In addition to UCC-1 filings, proponents will also file UCC-3 documents, usually as an indication of bogus Sight Drafts that they have passed or are about to pass.  These documents are similar in most respects to the UCC-1 documents, in terms of debtor and secured party names, etc., but have different text.  One of the most distinguishing characteristics is that the text orders the Secretary of State to perform certain functions.  One example from Ohio illustrates their nature:  “DEBTOR IS A TRANSMITTING UTLITY.  PARTIAL RELEASE FROM UCC-1 AP0169252 on 17 August 1999.  COLLATERAL ACCOUNT: Invoice Number: Z 292 745 201, for the amount of $100,000.00 as per Money Order #Z 292 745 201 Payable to NATIONAL AMERICAN INSURANCE COMPANY, BEVENS LAW OFFICE, WM. WRAY BEVENS, 112 N. Market Street, Waverly, OH 45690.  SECRETARY OF STATE is to adjust my Account #AP0169252 Dated 17 August 1999.  SECRETARY OF STATE is to forward directly to WM. WRAY BEVENS the Acknowledgement Copy hereto attached and to adjust my Account.”

Secretary of the Treasury

The Redemption scheme not only urges people to make county and state filings, but also tells them to send filings to Lawrence H. Summers, the Secretary of the Treasury of the United States.  The overworked Mr. Summers presumably will not open all of these himself, but nevertheless his office gets them.  This is essential to the scheme, as it helps to magically create the fictitious accounts that are then manipulated with sight drafts.  Redeemers are urged to send a cover letter to Summers, along with a copy of the birth certificate filing and the original “Bill of Exchange.”

 

Acceptances

Once the straw man has been redeemed, a Redeemer will gladly “accept for value” any item such as a ticket, a warrant, court orders, or financial statement.  This acceptance may be followed by a notice giving the other party 72 hours to respond.  Redeemers are prompted to address these people by their “private name,” as in “John Doe, d.b.a. Judge of the United States District Court,” rather than “District Court Judge John Doe.”  The notion is that once one gives them “private notice” of this acceptance, then there are no more “public” charges (as in debts or criminal charges) and any subsequent actions would be to “act under color of law by disguise upon the commercial highway.”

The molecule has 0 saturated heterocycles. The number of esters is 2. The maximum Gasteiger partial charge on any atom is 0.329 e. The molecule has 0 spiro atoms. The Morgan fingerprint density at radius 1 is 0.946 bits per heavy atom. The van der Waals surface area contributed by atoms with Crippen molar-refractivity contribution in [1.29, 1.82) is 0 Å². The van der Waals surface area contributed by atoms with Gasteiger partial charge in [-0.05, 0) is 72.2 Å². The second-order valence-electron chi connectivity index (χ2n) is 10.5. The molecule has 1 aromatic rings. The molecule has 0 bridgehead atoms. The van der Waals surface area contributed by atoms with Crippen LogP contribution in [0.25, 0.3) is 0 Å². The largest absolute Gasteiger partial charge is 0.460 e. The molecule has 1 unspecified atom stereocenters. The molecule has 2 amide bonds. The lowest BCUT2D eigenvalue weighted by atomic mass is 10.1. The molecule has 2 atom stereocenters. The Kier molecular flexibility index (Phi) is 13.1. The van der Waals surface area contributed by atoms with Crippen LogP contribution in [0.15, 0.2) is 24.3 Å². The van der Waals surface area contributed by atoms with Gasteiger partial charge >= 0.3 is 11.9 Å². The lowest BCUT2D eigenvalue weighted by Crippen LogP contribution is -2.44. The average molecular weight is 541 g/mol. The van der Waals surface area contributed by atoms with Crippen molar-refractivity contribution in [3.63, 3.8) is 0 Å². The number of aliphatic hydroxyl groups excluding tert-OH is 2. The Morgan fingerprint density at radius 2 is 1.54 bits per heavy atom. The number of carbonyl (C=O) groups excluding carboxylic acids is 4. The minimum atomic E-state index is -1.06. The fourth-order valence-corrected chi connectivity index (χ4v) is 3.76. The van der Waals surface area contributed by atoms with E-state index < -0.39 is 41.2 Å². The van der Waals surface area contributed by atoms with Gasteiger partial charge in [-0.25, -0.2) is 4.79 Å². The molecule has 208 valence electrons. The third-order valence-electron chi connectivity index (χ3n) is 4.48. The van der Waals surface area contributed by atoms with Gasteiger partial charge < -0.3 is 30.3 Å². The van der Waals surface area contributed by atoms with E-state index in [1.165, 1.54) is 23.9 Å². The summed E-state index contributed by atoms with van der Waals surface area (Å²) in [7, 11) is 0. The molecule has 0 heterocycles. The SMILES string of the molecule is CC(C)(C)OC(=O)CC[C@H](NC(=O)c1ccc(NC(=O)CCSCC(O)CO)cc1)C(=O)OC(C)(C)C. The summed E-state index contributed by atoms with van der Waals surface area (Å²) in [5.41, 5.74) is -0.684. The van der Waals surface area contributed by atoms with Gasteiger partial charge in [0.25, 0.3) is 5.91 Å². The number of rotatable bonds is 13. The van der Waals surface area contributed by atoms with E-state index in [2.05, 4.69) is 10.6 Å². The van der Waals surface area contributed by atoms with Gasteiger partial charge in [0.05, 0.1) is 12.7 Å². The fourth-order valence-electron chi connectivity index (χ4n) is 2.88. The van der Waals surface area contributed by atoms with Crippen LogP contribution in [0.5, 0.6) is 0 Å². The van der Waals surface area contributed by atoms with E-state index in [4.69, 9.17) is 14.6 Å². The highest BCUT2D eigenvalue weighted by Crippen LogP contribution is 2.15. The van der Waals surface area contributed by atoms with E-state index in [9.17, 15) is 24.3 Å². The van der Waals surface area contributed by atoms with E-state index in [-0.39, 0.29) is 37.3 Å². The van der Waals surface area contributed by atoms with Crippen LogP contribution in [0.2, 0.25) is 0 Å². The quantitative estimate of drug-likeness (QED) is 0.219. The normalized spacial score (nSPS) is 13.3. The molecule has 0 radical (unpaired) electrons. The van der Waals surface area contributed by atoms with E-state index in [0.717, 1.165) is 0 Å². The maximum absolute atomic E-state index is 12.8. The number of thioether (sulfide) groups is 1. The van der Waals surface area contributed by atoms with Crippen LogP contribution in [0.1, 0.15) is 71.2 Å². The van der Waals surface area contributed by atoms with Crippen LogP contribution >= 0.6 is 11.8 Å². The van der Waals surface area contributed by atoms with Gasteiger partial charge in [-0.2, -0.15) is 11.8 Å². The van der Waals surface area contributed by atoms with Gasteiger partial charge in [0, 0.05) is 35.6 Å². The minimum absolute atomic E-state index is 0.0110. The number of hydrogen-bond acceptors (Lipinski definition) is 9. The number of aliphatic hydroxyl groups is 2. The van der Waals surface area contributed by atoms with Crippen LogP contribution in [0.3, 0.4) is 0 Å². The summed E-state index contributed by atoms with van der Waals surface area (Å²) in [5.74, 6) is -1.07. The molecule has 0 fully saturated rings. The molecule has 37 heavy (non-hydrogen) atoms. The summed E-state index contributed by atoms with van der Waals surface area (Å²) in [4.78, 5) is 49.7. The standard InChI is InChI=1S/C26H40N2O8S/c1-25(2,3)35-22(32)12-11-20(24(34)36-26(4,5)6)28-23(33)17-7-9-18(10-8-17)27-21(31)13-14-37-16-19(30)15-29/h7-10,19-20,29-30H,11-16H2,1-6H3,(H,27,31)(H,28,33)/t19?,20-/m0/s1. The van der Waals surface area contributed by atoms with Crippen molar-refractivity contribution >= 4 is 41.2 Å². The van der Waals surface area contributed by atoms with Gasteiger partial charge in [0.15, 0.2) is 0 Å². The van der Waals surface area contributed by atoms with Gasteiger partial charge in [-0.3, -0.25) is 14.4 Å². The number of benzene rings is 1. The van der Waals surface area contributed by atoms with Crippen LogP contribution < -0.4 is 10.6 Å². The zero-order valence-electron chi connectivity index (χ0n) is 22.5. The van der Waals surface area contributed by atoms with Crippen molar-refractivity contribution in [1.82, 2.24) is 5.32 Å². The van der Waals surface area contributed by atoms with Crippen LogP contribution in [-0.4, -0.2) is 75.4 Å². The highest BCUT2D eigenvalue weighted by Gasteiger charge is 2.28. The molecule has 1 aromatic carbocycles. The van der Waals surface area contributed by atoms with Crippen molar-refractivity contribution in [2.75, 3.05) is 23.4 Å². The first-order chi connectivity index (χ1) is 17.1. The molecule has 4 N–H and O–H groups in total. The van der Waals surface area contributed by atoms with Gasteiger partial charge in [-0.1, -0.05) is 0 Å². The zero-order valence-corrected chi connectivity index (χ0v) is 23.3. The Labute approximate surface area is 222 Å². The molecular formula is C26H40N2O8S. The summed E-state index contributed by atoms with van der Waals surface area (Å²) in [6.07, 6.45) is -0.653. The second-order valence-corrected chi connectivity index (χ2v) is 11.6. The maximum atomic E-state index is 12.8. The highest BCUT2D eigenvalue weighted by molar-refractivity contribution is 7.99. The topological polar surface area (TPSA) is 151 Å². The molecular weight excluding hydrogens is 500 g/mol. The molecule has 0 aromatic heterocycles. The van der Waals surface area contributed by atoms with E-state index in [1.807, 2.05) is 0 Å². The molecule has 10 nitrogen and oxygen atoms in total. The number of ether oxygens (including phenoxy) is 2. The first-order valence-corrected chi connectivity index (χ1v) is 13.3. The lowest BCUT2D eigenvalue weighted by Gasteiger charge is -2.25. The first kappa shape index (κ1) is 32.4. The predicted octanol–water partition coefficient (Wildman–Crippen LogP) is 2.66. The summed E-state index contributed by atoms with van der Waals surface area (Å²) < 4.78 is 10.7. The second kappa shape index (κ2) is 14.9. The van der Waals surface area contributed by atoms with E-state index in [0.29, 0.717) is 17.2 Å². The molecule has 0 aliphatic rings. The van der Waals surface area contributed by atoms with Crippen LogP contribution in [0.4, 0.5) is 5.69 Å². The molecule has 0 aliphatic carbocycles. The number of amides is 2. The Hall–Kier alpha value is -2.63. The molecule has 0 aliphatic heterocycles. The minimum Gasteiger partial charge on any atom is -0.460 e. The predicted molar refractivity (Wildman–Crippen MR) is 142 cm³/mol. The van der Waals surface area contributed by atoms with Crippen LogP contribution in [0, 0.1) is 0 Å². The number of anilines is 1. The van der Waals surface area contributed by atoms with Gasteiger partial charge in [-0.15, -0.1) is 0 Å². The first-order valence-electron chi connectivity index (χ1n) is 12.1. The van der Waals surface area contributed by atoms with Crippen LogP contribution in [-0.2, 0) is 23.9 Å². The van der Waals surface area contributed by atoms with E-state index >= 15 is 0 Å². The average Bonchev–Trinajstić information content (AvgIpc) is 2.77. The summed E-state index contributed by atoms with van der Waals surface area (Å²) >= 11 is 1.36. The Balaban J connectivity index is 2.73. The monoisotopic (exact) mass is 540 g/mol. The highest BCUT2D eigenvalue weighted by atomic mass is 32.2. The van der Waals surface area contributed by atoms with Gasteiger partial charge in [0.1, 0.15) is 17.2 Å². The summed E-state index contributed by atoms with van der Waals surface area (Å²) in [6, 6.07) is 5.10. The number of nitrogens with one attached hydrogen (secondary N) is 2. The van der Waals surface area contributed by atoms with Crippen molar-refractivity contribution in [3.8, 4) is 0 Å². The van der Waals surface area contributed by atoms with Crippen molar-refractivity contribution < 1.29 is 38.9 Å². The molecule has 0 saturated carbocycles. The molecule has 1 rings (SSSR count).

Acceptance for value statements usually will take the form of a “contract” laid over the initial “offer” (i.e., ticket, etc.).  This document will often include a “Treasury Direct Account Number,” a “Memory of Account Number,” a “Posted Certified Account Number,” the amount of money for which the item was “accepted,” the date, an invoice number, and a signature.   In some cases Redeemers will simply write all these items on the document itself.  Here is the text of one such “acceptance for value,” written on a warrant for the Redeemer’s arrest:  “’Non-Negotiable’/Charge back/Lawrence Summers, Sec. Of Treasury of the United States/I accept for value all related endorsements front and back in accordance with UCC-3-419 in accord with HJR-192.  Please charge my Treasury Direct Account #123-45-6789 for the registration fees and command Memory of Account #123-45-6789 charge the same to the debtor’s order, or your order/Posted Certified Account #: Z240 181 658/Value: $1,000,000,000,000.00/Invoice number: STS7777777778/E.I.N. 123-45-6789/Prepaid Preferred Stock/Property Exempt from Levy/Signature.”

 

Bills of Exchange

As mentioned above, once something has been accepted for value and (presumably) ignored, the Redeemer can create a Bill of Exchange by filing UCC-3 addendums with the Secretary of State.  Redeemers are encouraged to notify the public officials of this fact.  One of these bills will generally consist of a description of the collateral (such as, say, all the personal property of a state highway patrol officer, as well as all the property of a county government), an outrageous “value” of the Bill of Exchange, and various mentions of HJR-192, direct accounts, and the like.

 

Sight Draft